I write this the day before I start my first nursing post, it has been a long time coming – five years in fact. Gaining a Bachelor of Nursing in Adult and Mental Health Nursing took four years and before that I completed an Access to Higher Education Diploma in a year while working part time. Five years.
It’s been a while since I blogged, I love doing it but it takes me some time to get going and when I do I have a million different blogs I want to write. There are many different versions of the blog I wanted to write for RCNNQN, focussing on many different aspects of this transition from expert student to novice nurse. But the focus for this one is the cohorts who completed their nurse education in a pandemic. Please don’t forget these cohorts.
This blog isn’t dedicated solely to the September finishers, but to all recent newly registered nurses. There are thousands of us. From those who started their first posts before COVID-19 reached our shores, who have had to cut short their preceptorship programmes due to the need for as many on the frontline as possible. And those who completed their courses slap bang in the middle of the UK’s first wave, who had to learn quicker than ever before how to function as a new nurse. To those who were presented with ‘opt in’ or ‘theory only’ as options on routes for course completion by our nursing leaders. Yes, there was an element of choice, but neither option was how we ever imagined our nurse education to come to an end.
As a workforce, we will all need good support, supervision, and chances to offload when this is all over. Scrap that, we should be getting that now but I acknowledge that it is not always possible. But in addition to the needs of the entire nursing workforce, I strongly believe that there needs to be a planned programme of support for these cohorts who have completed their nurse education in or around the time of a global pandemic. There will be loss, there will be grief, there will be guilt, but there will also be pride, innovation, and passion. As well as support us, please listen to us, guide us, and encourage us.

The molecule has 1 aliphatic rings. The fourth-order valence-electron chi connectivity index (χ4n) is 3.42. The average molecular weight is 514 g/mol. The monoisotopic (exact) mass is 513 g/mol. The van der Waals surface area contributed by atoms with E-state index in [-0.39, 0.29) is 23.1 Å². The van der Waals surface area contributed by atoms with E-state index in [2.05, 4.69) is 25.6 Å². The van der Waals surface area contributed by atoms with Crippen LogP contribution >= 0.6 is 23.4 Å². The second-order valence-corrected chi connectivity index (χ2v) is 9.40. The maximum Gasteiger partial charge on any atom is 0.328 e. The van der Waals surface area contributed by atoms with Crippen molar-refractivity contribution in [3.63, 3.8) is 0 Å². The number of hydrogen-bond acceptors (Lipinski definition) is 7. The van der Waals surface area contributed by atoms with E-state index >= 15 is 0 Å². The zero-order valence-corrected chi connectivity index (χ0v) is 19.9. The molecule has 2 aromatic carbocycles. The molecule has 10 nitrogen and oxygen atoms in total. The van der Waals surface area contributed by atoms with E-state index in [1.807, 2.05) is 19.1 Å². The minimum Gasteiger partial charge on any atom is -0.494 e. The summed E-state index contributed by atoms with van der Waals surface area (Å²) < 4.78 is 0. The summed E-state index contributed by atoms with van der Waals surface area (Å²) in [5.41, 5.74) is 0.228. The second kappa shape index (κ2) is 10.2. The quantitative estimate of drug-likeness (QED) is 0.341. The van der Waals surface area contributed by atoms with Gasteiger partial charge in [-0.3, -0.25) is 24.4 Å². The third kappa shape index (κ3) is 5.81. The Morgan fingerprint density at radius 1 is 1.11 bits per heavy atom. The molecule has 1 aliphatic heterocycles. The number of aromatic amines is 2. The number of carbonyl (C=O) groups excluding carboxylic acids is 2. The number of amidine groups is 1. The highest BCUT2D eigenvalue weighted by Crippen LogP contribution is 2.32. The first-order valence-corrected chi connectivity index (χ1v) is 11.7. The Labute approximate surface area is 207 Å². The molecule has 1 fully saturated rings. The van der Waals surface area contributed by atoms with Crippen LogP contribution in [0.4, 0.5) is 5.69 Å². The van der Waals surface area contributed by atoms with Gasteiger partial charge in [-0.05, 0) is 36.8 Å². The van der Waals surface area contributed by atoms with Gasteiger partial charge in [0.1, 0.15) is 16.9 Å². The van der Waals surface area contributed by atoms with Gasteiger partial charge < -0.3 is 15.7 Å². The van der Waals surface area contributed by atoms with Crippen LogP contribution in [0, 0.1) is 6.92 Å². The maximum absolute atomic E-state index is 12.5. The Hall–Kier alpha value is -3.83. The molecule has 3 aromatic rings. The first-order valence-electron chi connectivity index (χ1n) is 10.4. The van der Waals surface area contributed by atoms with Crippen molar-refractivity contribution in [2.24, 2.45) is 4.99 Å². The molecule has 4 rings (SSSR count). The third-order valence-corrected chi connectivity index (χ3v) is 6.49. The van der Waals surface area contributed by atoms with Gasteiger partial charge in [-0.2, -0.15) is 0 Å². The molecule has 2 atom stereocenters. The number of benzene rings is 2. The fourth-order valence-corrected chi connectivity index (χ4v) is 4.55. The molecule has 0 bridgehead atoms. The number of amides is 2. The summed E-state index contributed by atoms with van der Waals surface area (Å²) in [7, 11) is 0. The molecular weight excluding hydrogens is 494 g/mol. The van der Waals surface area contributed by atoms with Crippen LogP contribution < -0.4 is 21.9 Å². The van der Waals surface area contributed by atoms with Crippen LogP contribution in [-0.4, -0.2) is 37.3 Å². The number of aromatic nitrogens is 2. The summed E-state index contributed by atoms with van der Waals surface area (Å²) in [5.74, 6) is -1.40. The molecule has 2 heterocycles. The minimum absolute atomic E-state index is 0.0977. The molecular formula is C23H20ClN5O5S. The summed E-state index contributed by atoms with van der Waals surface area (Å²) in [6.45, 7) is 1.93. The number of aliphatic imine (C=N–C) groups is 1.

There is no denying that at the core of nursing is our patients. However, we also need to place our workforce there too. With the focus of this particular blog being on our new registrants there is a particular need to nurture them yet simultaneously we must allow them to be innovative and collaborate across hierarchies. These cohorts need to know that their opinion, their voice, matters.
While I personally navigate my change in status from expert student to novice nurse, I will continue to advocate for my peers and colleagues. The voice of newly registered staff is not heard enough at a Trust level, System level, or national level. My wish for this to change is not a lone one, and I’m grateful to be working alongside such incredible newly registered practitioners within RCNNQN.